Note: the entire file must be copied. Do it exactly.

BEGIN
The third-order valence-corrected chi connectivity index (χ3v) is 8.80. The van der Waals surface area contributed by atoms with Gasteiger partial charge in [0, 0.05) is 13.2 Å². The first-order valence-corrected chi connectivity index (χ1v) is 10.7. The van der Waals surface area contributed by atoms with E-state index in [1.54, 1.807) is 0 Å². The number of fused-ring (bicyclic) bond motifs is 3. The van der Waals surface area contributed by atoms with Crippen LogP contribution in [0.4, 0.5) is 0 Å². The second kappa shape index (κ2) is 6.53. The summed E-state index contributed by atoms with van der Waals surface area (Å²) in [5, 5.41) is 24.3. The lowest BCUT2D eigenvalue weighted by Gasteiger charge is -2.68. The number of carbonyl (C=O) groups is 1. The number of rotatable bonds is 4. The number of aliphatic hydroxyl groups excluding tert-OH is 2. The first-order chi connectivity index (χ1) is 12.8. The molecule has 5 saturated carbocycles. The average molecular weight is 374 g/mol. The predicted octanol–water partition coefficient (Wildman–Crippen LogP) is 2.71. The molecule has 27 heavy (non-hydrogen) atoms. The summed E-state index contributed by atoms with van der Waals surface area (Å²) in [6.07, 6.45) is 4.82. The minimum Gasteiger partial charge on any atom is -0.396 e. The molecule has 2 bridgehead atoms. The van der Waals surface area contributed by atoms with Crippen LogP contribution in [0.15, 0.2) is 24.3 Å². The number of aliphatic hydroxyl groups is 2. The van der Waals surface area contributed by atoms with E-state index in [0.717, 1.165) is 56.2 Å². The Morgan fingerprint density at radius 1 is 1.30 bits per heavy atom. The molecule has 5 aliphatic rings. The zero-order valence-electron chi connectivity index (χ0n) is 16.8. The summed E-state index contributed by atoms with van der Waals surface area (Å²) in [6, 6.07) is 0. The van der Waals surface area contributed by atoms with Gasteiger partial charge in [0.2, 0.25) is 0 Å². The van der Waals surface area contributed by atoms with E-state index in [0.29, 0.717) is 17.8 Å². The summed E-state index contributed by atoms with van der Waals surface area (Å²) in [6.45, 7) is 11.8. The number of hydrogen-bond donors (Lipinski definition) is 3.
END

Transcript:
The third-order valence-corrected chi connectivity index (χ3v) is 8.80. The van der Waals surface area contributed by atoms with Gasteiger partial charge in [0, 0.05) is 13.2 Å². The first-order valence-corrected chi connectivity index (χ1v) is 10.7. The van der Waals surface area contributed by atoms with E-state index in [1.54, 1.807) is 0 Å². The number of fused-ring (bicyclic) bond motifs is 3. The van der Waals surface area contributed by atoms with Crippen LogP contribution in [0.4, 0.5) is 0 Å². The second kappa shape index (κ2) is 6.53. The summed E-state index contributed by atoms with van der Waals surface area (Å²) in [5, 5.41) is 24.3. The lowest BCUT2D eigenvalue weighted by Gasteiger charge is -2.68. The number of carbonyl (C=O) groups is 1. The number of rotatable bonds is 4. The number of aliphatic hydroxyl groups excluding tert-OH is 2. The first-order chi connectivity index (χ1) is 12.8. The molecule has 5 saturated carbocycles. The average molecular weight is 374 g/mol. The predicted octanol–water partition coefficient (Wildman–Crippen LogP) is 2.71. The molecule has 27 heavy (non-hydrogen) atoms. The summed E-state index contributed by atoms with van der Waals surface area (Å²) in [6.07, 6.45) is 4.82. The minimum Gasteiger partial charge on any atom is -0.396 e. The molecule has 2 bridgehead atoms. The van der Waals surface area contributed by atoms with Crippen LogP contribution in [0.15, 0.2) is 24.3 Å². The number of aliphatic hydroxyl groups is 2. The van der Waals surface area contributed by atoms with E-state index in [0.717, 1.165) is 56.2 Å². The Morgan fingerprint density at radius 1 is 1.30 bits per heavy atom. The molecule has 5 aliphatic rings. The zero-order valence-electron chi connectivity index (χ0n) is 16.8. The summed E-state index contributed by atoms with van der Waals surface area (Å²) in [6, 6.07) is 0. The van der Waals surface area contributed by atoms with Gasteiger partial charge in [0.2, 0.25) is 0 Å². The van der Waals surface area contributed by atoms with E-state index in [0.29, 0.717) is 17.8 Å². The summed E-state index contributed by atoms with van der Waals surface area (Å²) in [6.45, 7) is 11.8. The number of hydrogen-bond donors (Lipinski definition) is 3.